Utilizing smart inverter capabilities for management of high penetration renewable distributed generation integration in active distribution networks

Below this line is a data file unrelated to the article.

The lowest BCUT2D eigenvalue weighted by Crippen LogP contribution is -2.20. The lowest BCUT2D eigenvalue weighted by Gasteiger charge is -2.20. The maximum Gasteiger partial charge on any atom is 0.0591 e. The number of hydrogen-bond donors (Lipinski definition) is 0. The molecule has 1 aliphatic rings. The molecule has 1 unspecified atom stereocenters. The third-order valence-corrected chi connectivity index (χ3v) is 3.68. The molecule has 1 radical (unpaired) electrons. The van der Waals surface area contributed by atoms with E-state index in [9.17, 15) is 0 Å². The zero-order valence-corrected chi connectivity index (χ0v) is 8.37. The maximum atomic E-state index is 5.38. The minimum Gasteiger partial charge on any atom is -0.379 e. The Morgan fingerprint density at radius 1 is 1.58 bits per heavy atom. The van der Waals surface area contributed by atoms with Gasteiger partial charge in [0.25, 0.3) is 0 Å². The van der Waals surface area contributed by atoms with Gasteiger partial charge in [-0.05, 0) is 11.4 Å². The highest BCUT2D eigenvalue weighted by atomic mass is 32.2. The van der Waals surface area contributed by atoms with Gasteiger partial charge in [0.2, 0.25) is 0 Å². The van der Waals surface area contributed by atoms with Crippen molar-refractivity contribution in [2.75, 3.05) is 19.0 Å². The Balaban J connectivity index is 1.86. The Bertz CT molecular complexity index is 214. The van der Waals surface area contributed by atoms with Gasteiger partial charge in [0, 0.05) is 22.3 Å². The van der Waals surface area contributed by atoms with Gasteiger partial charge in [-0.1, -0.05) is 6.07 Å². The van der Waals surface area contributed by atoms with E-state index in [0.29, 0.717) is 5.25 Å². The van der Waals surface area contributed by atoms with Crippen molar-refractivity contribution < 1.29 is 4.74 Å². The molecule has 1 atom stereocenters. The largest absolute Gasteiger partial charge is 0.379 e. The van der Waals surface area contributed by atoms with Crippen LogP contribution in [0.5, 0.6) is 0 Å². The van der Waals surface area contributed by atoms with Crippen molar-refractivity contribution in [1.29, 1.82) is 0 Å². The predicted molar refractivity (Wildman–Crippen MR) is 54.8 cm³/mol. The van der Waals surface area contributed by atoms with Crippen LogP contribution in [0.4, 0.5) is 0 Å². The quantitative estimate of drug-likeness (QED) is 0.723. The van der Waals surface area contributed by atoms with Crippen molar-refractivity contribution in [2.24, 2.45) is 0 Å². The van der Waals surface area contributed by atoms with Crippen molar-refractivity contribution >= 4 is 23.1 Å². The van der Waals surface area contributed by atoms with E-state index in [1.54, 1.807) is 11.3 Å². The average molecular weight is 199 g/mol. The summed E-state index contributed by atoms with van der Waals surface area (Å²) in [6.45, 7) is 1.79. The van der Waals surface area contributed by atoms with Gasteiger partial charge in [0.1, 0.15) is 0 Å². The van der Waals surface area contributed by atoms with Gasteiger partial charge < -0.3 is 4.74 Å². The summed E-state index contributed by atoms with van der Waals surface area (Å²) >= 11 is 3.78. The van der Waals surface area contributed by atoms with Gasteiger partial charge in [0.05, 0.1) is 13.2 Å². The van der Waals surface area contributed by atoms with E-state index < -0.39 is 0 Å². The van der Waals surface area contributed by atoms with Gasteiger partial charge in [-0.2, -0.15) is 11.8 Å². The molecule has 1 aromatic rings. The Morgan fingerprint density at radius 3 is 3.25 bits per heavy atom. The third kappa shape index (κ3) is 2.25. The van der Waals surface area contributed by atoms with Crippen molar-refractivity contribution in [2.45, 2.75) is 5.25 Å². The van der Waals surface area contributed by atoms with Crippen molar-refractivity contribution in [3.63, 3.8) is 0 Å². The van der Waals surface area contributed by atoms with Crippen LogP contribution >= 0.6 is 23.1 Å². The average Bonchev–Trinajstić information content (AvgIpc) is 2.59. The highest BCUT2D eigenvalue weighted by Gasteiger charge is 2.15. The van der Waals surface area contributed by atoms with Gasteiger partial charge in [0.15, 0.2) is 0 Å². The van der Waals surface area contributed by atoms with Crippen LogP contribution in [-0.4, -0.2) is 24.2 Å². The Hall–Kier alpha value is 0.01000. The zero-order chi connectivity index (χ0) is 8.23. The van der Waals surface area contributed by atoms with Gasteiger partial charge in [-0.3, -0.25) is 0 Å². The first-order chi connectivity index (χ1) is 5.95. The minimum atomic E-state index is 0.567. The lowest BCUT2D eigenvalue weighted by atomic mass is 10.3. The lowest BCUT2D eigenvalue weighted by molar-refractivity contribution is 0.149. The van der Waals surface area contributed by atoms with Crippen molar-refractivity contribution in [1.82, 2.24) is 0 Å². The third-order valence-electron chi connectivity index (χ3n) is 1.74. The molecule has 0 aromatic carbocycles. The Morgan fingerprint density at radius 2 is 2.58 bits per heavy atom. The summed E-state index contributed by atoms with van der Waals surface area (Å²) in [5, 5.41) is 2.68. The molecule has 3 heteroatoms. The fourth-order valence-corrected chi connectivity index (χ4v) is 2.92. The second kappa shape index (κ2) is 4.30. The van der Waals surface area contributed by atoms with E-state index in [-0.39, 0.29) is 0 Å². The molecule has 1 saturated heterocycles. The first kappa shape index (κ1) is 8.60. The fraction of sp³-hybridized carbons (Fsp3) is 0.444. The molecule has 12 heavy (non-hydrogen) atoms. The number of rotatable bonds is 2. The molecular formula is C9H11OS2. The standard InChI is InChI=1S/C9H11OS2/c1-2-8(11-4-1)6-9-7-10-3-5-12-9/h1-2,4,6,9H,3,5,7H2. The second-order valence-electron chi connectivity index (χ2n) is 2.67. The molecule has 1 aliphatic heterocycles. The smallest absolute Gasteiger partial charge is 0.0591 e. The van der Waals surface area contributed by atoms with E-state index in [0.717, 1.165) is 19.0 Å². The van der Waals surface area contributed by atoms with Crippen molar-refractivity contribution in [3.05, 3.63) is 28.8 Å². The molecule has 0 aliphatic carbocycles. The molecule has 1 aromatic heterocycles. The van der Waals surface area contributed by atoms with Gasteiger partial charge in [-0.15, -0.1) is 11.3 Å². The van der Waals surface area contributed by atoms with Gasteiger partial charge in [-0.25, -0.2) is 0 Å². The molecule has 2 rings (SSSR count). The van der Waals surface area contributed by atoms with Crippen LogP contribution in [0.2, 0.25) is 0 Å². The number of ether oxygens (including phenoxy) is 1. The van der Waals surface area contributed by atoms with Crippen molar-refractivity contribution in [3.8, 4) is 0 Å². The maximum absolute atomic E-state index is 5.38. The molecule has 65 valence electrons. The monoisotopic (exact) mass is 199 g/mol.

With a strong indication of high renewable distributed generation (DG) penetration increase in the near future, distribution system operators (DSOs) are burdened with challenges to manage their operation while also trying to solve the power quality issues emerging due to reverse power flow and their stochastic behavior. This work focuses on both distributed control as well as centralized control techniques while utilizing the capability of the smart inverter that controls the power flow as well as provides power quality services. In order to signify the importance of smart inverter capability while integrating renewable DGs on active distribution networks, applications are proposed for distribution networks that are either connected to the main grid or operates as a standalone microgrid that requires both power quality as well as power flow control to perform economic operation. This dissertation work begins with presenting the negative impacts of high scale distributed generation on the grid specifically during high ramp rate events. Initial results show the inability of either the conventional voltage regulators as well as the dynamic reactive power support from a smart inverter to maintain node voltages within a desired band. A passive ramp rate control is presented that depends solely on the battery state of charge (SoC) and does not take into consideration the system modeling. Next, a distributed voltage control (DVC) scheme is proposed on the same active distribution network (ADN) in the presence of high penetration photovoltaic (PV) generation to mitigate high ramp-rate issues actively based on a sensitivity tool strategy. Multiple voltage regulating devices, are coordinated in various ways based on a distributed coordination management scheme. This work presents the relationship of the active and reactive power outputs of a PV plant in the presence of the conventional voltage regulating devices, and proposes a distributed control strategy to coordinate the SVRs with the PV inverter’s capability to improve power quality. In order to plan the PV penetration ahead of time, a zone based multistage time graded operation of the cascaded load-tap changing (LTC) transformers and capacitor banks (CBs) is developed. The objective of the proposed centralized optimization algorithm is to regulate the voltage in a medium voltage (MV) unbalanced distribution system while trying to relax the tap operations of voltage regulators that are cascaded in series, and thereby, minimize the curtailment of PV output when necessary. A technique for changing Mixed-integer nonlinear programming (MINLP) to nonlinear programming (NLP) and then to binary-MINLP optimization is suggested to meet the different objectives at successive stages. The first stage is associated with the on-load tap changing (OLTC) transformer taps and capacitor bank operations. The second, third and fourth stages deal with the step voltage regulator (SVR) operations in their respective zones. A week long simulation was performed for various scenarios of PV and load profile variations. Finally a microgrid system is tested with a hybrid DG/battery system to prove its ability to dispatch based on set-points from a secondary level. A multi-stage power regulation scheme for different Distributed Energy Resources (DERs) in a standalone microgrid is proposed. During the on-peak period for islanded mode, a two stage operation based on cost optimization and frequency regulation is proposed. In the standalone mode, a microgrid energy management system (M-EMS) aims to sustain the loads while performing an economic generation scheduling based on an optimization control strategy with the help of several droop enabled sources that includes two hybrid distributed generator (DG)/battery systems. In addition when the load demand is low, a multi-objective optimization strategy is proposed to charge the batteries back to their nominal values while the other dispatchable sources operate in droop mode with economical operation. Numerical results from the 33 bus distribution system, when operated as a microgrid, show the effectiveness of the strategy.